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The most difficult task would be replacing Defense Minister Amir Peretz. Peretz, a professional trade unionist who heads the Labor party, failed as defense minister and Olmert was him out of that ministry.

Public opinion polls show that even within Labor, Peretz is last in the race for party leadership. Party elections are due in the spring.

Peretz does not intend to move. His spokesman Tal Sandroni said Peretz is staying, "To prepare the (Israel Defense Forces) for the next challenges."

Hebrew University Political Science Prof. Avraham Diskin told United Press International he believes Labor Party leaders would cooperate with Olmert in removing Peretz. They realize Peretz is hurting their entire party by holding on to the wrong job.

Olmert might try and tempt Peretz with another post. If Peretz rejects that, Olmert would have to decide whether to fight it out and possibly lose his main coalition partner, give up or wait a few weeks until a commission of inquiry studying the Lebanon war publishes its interim recommendations. That committee, headed by retired Judge Eliyahu Winograd, could force Peretz out.

Wednesday's decision met a mixed reaction. Israel Radio's legal commentator, Moshe Negbi welcomed it for providing women, especially in hierarchical institutions such as an army, with, "Solid defense ... against sexual abuse by their superiors."

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Talia Eisenberg of the Association of Rape Crisis Centers in Israel, said women are often afraid people will not believe them. The verdict is, "An important message that it is possible to talk about it."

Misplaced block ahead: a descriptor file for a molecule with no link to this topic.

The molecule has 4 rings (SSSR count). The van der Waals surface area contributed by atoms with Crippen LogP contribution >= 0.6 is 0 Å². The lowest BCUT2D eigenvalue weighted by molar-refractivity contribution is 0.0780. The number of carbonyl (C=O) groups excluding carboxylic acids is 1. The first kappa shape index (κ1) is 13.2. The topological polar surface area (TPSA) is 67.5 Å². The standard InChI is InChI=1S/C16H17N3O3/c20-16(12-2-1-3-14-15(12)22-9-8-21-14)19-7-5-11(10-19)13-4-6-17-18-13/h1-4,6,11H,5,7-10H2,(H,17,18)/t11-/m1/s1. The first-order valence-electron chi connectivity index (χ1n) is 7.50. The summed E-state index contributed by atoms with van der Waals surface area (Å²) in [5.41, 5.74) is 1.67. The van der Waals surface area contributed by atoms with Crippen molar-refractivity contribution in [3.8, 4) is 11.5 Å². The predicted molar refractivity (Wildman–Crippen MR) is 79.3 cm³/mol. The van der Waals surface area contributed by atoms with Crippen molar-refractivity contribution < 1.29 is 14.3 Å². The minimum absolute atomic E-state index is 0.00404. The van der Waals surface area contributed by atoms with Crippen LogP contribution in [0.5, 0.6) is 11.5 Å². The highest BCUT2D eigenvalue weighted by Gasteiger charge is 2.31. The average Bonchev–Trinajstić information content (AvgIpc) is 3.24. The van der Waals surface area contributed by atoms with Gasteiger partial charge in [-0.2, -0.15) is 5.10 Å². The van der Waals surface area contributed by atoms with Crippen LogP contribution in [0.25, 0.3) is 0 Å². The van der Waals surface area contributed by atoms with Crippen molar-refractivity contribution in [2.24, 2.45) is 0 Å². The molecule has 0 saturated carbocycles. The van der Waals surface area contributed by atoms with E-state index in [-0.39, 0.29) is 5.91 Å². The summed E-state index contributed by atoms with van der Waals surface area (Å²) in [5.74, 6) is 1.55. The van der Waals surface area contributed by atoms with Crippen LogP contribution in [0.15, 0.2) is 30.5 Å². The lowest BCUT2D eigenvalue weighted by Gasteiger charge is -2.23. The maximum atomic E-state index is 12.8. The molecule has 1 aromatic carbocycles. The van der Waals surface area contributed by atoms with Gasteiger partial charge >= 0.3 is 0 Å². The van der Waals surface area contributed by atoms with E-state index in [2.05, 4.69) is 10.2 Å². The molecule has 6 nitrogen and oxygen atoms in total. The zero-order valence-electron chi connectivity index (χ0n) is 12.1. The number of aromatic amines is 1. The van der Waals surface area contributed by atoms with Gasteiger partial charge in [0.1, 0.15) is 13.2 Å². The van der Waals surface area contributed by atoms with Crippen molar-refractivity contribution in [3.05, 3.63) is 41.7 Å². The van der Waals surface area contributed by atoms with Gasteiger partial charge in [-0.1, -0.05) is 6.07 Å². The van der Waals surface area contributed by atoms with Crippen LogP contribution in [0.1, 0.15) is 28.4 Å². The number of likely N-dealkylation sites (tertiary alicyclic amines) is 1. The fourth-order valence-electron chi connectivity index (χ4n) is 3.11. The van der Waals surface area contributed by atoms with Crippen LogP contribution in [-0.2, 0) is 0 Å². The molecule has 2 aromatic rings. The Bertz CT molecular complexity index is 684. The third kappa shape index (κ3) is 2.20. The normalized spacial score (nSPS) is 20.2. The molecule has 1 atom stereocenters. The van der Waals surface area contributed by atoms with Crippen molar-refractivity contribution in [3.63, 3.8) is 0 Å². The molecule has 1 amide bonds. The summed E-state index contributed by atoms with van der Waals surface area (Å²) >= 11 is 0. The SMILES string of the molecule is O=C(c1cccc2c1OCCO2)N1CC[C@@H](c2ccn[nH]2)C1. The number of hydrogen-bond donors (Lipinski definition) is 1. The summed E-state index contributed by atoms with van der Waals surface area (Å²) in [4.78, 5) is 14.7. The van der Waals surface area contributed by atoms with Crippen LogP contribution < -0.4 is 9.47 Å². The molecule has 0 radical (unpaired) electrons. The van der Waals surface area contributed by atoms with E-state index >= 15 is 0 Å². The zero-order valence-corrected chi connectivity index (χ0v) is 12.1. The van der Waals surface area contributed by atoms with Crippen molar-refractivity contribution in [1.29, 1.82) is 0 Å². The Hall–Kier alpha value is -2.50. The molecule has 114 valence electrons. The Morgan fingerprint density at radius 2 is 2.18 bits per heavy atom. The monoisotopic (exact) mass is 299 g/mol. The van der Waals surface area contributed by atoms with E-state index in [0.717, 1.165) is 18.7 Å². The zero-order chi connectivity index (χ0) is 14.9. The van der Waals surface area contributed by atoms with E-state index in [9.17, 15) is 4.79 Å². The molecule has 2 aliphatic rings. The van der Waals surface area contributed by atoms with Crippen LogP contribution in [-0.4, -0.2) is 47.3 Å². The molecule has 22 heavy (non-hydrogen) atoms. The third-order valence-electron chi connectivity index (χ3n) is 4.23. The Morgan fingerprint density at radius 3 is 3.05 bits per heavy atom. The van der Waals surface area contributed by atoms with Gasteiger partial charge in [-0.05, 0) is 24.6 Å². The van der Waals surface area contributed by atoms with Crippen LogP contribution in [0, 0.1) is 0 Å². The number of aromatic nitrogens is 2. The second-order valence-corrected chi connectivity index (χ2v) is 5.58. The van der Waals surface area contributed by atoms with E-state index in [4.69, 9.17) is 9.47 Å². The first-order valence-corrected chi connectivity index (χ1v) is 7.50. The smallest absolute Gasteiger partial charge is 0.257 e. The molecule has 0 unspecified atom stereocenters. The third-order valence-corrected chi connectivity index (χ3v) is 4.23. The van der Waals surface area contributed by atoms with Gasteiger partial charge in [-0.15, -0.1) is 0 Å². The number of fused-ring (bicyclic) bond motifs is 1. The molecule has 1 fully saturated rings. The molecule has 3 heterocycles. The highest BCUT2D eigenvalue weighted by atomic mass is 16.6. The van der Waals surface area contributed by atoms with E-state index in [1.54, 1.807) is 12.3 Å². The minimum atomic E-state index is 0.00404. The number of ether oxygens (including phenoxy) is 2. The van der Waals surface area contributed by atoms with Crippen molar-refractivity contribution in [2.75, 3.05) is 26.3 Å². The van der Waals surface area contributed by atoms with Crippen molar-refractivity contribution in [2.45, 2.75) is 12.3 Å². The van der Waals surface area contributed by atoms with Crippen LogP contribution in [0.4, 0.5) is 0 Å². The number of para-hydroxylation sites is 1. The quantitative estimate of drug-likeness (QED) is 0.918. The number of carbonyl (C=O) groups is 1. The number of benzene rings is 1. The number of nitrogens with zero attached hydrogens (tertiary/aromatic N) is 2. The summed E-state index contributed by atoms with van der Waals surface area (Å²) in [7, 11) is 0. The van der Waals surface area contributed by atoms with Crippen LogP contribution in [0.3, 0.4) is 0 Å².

However several Knesset members want to amend the law.

Amira Dotan, a female Knesset member of Ramon's Kadima Party, said he is good looking, sweet and is used to the fact women want to be near him. "His downfall is not because of (his) bad intention," she said.

Yuval Steinitz, a member of the Likud opposition party, advocated a reexamination of the laws regarding indecent acts and sexual harassment. "A sexual attack should be what we all intuitively believe (it) ... to be" and not something (like Ramon's kiss that) that seems to lack a criminal intent and was, "A misunderstanding of signals between one person and another."

Diskin predicted Wednesday's decision might even harm the entire judiciary.

"There is a very strange phenomenon," he said. When Ramon was justice minister, he intended to restrain the judiciary's powers. He was put on trial. A decade ago another independent minded justice minister, Yaakov Neeman, also faced criminal charges. Neeman resigned, was tried and acquitted, but did not return to the Justice Ministry.

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Israel should be proud of its courts and investigators who expose even minor offenses. But the courts have assumed too many powers that the legislators did not give them and are inefficient, Diskin said.